By Bahle Gama
Principal Secretary (PS) in the Deputy Prime Minister’s office Melusi Masuku says it is very crucial to recognize that individuals with disabilities are disproportionately affected by the disaster but not adequately included in response mechanisms.
Masuku was speaking during the International Day for Disaster Risk Reduction hosted by the National Disaster Management Agency (NDMA) at St Joseph’s School last Friday. Every year on October 13, the world unites to commemorate the International Day for Disaster Reduction.
This year’s theme was “Fighting inequality for a resilient future” aligned with the Sendai Framework, the international agreement to prevent and reduce losses in lives, livelihoods, economies, and basic infrastructure.
The PS said this exclusion perpetuates inequality and hinders the achievement of a resilient future.
“To address this issue, it is imperative that strategies for disaster risk reduction prioritize the inclusion of people with disabilities,” Masuku said.
Masuku said that by ensuring their active participation and involvement, equality can be promoted, marginalized communities can be empowered, and further strengthen the country’s collective resilience in the face of disasters.
The PS also lamented that it is imperative to work together to strengthen disaster risk reduction efforts, to bridge the gap between the privileged and the marginalized, and to build a future where no one is left behind in Eswatini.
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According to the NDMA, the commemoration of this day not only celebrates the efforts of individuals and communities worldwide who are actively working to reduce their vulnerability to disasters but also serves as a platform to raise awareness about the critical need to rein in the risks faced.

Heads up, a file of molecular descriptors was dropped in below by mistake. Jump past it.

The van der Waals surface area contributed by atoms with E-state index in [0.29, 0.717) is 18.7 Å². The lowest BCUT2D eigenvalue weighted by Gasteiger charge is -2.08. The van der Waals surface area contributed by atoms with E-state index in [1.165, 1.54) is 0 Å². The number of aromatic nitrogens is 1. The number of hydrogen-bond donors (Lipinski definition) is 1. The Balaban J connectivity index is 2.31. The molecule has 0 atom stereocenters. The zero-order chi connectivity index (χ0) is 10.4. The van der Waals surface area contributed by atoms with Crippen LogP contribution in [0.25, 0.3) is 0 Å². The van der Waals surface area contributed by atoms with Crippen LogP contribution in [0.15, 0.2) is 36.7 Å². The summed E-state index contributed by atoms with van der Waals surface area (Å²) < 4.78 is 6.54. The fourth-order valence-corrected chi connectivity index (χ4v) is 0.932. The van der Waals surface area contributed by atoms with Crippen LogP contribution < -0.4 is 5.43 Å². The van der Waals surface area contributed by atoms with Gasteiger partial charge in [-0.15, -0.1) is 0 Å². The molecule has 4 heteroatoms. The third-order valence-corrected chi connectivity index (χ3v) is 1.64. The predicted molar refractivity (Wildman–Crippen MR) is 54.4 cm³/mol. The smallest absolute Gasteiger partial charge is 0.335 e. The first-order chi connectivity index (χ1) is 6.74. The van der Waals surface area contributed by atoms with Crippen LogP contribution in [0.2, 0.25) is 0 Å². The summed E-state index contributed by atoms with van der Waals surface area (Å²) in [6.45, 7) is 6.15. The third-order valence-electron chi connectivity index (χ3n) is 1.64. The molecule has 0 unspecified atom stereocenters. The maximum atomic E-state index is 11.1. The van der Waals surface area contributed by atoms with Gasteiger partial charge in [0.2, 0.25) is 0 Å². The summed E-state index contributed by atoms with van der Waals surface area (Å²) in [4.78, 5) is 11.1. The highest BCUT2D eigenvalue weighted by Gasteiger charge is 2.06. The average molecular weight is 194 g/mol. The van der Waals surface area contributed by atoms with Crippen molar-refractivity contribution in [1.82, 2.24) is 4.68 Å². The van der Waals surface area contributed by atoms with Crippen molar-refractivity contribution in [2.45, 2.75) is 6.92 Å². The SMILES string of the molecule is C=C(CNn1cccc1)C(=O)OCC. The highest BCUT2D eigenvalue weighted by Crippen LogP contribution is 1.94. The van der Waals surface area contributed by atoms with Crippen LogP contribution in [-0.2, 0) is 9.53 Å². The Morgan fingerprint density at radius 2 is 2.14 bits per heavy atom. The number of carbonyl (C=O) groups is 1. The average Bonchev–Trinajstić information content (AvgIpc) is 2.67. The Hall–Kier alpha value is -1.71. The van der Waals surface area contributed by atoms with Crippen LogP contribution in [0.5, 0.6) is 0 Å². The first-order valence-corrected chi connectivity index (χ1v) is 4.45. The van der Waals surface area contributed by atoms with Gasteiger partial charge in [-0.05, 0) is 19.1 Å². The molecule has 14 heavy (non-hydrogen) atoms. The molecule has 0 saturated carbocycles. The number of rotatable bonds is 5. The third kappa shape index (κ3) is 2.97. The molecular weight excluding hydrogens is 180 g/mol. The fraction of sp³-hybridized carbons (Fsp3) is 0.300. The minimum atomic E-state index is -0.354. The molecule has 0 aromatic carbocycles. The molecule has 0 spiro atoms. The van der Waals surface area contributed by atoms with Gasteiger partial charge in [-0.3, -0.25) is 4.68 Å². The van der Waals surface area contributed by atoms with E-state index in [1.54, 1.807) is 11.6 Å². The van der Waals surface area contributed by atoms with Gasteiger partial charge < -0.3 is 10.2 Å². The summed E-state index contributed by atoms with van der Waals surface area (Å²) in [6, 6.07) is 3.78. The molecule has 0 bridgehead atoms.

Federation of the Disabled People in Swaziland (FODSWA) representative Mhlonishwa Mabatho said it was high time that efforts are made to incorporate the needs and perspectives of people with disabilities in disaster preparedness, response, and recovery plans.
This includes accessible communication channels, inclusive evacuation procedures, and tailored support systems that consider the unique challenges faced by individuals with disabilities. “By recognizing and addressing the intersectionality of disasters and inequality, we can work towards a future where everyone, regardless of their abilities, is included and empowered in disaster risk reduction efforts,” he said.
Mabatho said this inclusive approach will not only foster resilience but also promote a more equitable and just society. On another note, St Joseph’s Primary School Principal Wilfred Cindzi stated that disasters have a way of amplifying existing inequalities, exacerbating poverty, and perpetuating cycles of vulnerability.
“It is the marginalized, the impoverished, those living with disabilities, and the voiceless who suffer the most when disaster strikes.” The 2023 commemoration took place after the Midterm Review of the Sendai Framework for Disaster Risk Reduction 2015 -2030, where the UN General Assembly in May 2023 adopted a political declaration to accelerate action to strengthen disaster resilience.
The Assembly said investing in disaster risk reduction is not only a matter of safeguarding communities and infrastructure, but it is also an investment in social justice and equality.
“By empowering the marginalized and uplifting the disadvantaged, we create a society that is stronger, more cohesive, and more resilient.”